According to CAN, the government’s decision to accept the appointment amounted to denouncing Nigeria as a secular state, in negation of section 10 of the 1999 constitution. “There have been reports that the IILMC recently appointed the Governor of Central Bank of Nigeria (CBN), Mr. Godwin Emefiele as its Chairman during its 17th Governing Board meeting in Jakarta, Indonesia. “Section 10 states that The Government of the Federation or a State shall not adopt any religion as State Religion. This action by Nigeria’s government is in clear negation of the constitution, especially this section,” the statement said. The association re-emphasised its earlier allegation that the Nigerian government plans to make the country an Islamic state.
The #Nigerian government’s move for sukuk has reached an advanced stage. As work continues on the process of the planned sovereign sukuk, the size of the possible deal has not been determined. The Debt Management Office (DMO) had opened its door for expression of interests from entities, including banks and issuing houses, needed in the process, with deadline for bids submission slated for January 9, 2017. This came a few days after the Governor of the Central Bank of Nigeria (CBN), Godwin Emefiele, was elected Chairman of the International Islamic Liquidity Management Corporation (IILM). His mandates include the facilitation of effective cross-border liquidity management instruments. Meanwhile, the African Development Bank Group (AfDB) has approved the $250 million loan for the Federal Government for the development of a youth-oriented initiative called ENABLE Youth Nigeria. According to the bank, the scheme would contribute to job creation, food security and nutrition, rural income generation and improved livelihoods for youths.
In #Kenya the Sharia-compliant lender First Community Bank (FCB) has laid off a third of its workforce as effects of the recent capping of interest rates continue to shake the banking industry. The lender’s staff costs stood at Sh241.4 million as at June 2016 which rose to Sh365.2 million at the end of September, prompting action by the bank’s management. The bank, which received a regulatory approval in May 2007 to start Sharia-compliant banking, last week reported a 16.2% jump in quarter-three net profit to Sh74.4 million. FCB is one of four banks that recently announced staff cuts as a reaction to the biting interest regulations on loans and deposits. The other three banks are Sidian Bank, Family Bank and Ecobank.
Djibouti expects to see new entrants in its Islamic finance sector and the government plans to work on a framework to allow the use of Sukuk, or Islamic bonds, to fund infrastructure projects, its central bank governor said.
Djibouti, a country of less than a million people located on the Horn of Africa, is a relative newcomer to Islamic finance, having introduced sector-specific legislation in 2011, but authorities hope it can increase banking penetration in rural areas while also attracting foreign investment.
The government has established a national Sharia board to help oversee the sector, appointing five members to the independent body last week, central bank governor Ahmed Osman said in an interview.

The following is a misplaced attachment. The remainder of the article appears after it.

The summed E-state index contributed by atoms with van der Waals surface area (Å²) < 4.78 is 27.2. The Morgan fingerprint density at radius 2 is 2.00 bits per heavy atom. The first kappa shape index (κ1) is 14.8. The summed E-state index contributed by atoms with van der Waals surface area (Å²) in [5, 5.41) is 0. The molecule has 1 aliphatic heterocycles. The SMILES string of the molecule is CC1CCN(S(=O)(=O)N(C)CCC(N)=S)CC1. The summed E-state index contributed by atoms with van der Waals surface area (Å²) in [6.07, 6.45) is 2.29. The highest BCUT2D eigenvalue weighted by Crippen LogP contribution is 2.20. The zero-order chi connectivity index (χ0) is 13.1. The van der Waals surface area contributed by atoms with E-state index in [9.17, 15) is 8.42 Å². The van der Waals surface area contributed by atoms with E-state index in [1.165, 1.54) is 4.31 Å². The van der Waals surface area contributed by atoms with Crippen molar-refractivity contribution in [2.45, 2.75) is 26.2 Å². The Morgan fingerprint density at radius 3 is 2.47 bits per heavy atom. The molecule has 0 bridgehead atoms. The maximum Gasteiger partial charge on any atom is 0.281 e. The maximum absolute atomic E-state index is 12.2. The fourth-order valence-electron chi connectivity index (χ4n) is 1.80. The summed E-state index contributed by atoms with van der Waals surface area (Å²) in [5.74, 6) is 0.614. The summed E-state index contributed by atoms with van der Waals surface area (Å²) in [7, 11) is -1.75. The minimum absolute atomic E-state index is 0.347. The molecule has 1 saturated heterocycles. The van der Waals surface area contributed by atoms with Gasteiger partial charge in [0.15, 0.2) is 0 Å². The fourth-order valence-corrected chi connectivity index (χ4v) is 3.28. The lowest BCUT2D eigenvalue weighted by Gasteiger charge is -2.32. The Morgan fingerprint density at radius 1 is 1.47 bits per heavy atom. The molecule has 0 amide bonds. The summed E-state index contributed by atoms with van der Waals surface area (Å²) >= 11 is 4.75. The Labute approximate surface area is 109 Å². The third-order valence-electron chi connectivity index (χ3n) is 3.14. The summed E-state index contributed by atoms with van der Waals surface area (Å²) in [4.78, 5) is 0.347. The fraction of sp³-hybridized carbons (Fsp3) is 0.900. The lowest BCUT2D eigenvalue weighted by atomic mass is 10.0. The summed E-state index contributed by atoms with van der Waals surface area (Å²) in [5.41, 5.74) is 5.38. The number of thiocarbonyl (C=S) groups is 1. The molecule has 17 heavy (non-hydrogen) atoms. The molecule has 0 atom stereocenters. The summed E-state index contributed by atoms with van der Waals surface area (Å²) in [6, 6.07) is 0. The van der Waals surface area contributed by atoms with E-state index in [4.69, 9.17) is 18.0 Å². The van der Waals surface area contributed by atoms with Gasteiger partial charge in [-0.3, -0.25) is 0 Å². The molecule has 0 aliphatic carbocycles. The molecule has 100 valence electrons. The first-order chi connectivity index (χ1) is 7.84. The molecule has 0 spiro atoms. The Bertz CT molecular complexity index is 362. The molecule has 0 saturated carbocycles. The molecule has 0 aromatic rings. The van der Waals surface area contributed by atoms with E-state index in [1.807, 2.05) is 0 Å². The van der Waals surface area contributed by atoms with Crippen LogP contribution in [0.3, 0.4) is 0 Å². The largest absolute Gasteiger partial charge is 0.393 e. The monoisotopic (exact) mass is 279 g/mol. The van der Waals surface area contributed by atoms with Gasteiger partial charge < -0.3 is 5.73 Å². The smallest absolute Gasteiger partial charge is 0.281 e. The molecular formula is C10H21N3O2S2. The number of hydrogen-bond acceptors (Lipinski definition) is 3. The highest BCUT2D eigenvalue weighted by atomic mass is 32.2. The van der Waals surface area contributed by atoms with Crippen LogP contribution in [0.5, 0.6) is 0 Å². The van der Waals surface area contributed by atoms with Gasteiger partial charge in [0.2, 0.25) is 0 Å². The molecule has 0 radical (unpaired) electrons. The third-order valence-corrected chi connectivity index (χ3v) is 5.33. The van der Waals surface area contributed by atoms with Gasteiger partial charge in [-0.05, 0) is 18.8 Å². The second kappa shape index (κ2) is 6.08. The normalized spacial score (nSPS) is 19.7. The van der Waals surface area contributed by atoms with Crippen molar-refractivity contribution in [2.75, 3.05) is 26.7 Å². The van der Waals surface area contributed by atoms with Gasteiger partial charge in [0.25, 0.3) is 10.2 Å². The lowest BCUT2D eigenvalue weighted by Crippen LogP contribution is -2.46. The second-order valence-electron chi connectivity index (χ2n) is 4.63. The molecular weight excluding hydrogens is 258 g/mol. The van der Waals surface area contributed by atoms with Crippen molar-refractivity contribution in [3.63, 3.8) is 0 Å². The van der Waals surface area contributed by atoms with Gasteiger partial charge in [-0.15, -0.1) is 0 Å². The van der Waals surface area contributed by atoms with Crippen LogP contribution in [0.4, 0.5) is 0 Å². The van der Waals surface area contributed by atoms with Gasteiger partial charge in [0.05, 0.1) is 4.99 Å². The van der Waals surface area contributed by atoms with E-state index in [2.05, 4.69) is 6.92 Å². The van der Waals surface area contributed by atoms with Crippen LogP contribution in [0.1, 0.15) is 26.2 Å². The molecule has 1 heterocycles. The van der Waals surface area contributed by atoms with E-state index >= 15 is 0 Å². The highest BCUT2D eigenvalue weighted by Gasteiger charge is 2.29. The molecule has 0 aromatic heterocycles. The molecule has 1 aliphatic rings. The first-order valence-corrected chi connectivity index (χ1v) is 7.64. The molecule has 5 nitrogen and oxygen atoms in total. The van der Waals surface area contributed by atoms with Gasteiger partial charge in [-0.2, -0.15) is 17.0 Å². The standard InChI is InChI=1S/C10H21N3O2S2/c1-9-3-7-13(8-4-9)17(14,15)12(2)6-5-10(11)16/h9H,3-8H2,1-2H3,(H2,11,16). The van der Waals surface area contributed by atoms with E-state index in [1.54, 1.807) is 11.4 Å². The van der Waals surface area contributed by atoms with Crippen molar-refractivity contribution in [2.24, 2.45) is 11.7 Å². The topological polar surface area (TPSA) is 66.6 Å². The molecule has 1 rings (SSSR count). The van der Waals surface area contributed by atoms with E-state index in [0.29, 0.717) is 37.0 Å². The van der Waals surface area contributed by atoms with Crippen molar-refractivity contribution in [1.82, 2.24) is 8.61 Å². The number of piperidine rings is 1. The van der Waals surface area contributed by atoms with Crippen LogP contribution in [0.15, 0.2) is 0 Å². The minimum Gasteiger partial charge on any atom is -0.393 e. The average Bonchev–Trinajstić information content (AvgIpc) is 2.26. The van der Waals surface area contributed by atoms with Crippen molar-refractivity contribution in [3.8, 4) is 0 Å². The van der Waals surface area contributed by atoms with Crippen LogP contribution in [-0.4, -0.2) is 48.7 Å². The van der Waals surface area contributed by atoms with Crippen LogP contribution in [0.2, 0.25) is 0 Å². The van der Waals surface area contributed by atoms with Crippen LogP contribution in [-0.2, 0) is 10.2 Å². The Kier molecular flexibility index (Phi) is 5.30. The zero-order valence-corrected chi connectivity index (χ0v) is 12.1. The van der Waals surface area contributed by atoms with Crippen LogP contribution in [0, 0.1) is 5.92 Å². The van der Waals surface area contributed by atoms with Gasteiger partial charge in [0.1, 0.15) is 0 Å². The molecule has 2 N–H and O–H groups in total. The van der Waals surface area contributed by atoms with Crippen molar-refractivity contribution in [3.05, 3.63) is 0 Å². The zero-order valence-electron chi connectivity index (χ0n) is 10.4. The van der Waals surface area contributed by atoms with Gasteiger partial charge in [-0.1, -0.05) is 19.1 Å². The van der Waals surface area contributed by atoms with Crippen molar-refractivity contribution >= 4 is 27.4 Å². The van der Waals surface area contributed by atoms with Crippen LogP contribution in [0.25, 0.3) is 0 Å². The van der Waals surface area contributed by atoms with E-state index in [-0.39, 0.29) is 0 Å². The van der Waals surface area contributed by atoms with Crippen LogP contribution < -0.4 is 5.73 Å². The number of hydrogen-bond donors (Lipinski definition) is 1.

The move could help Islamic finance by improving consumer perception of the industry and providing greater clarity on contracts which follow religious principles such as bans on interest and gambling. The government is in discussions with the Saudi-based Islamic Development Bank to secure a technical mission to help establish a framework to issue sukuk.
Islamic banks are gradually embracing socially responsible finance, from renewable energy to microfinance efforts, helping unlock new funding sources for environmentally-friendly projects, an industry survey shows. The two sectors have developed separately from each other, but green projects could benefit from tapping Islamic banks in countries like the United Arab Emirates and Malaysia, where they now hold a quarter of total banking assets.
Around two-thirds of financing in Saudi Arabia follows Islamic principles, which forbid investing in gambling, tobacco and alcohol. This resembles the screening methodology used by ethical funds in Western markets. Green finance is increasingly important for Islamic banks seeking to differentiate themselves from their conventional peers, the Bahrain-based General Council for Islamic Banks and Financial Institutions (CIBAFI) said in a report.
The Islamic Corporation for the Development of the Private Sector (ICD), a development finance institution of the Saudi Arabia-based Islamic Development Bank (IsDB) and the Caisse des Dépôts et Consignations Deposit (CDC), a financial institution backed by the government of Gabon, recently announced that they have signed a memorandum of understanding for the creation of a private equity fund to support small and medium-sized enterprises (SMEs) in Gabon and elsewhere in Central Africa.The goal of the fund is to foster the growth of SMEs that have been ill-served by banks and thus to grow the region’s economy as a whole.
As of October 13, 2015, ICD reported total assets of USD 1.7 billion and annual income of USD 97 million. No financial information for CDC is available. CDC has a balance sheet of XAF 195 billion (approximately USD 315 million).
Nigeria-based Jaiz International Bank has won three awards at the 6th Global Islamic Microfinance Forum (GIMF) organised by Centre of Islamic Banking and Economics in Nairobi, Kenya. The organisation and its associated institutions, Jaiz Charity and Development Foundation, Jaiz Takaful Insurance, Jaiz Zakat and Waqf Trust Fund won the awards. The awards are Lifetime Achievement Award bestowed on the Chairman of Jaiz Foundation, Alhaji Umar Abdul-Mutallab, CON; Best Corporate Social Responsibility Award to Ambassador Adamu Babangida Ibrahim, Director General/CEO, Jaiz Charity and Development Foundation and The Best Rising Islamic Microfinance Personality Award was awarded to the Managing Director of Jaiz Takaful Insurance, Mr. Momodou Musa Joof.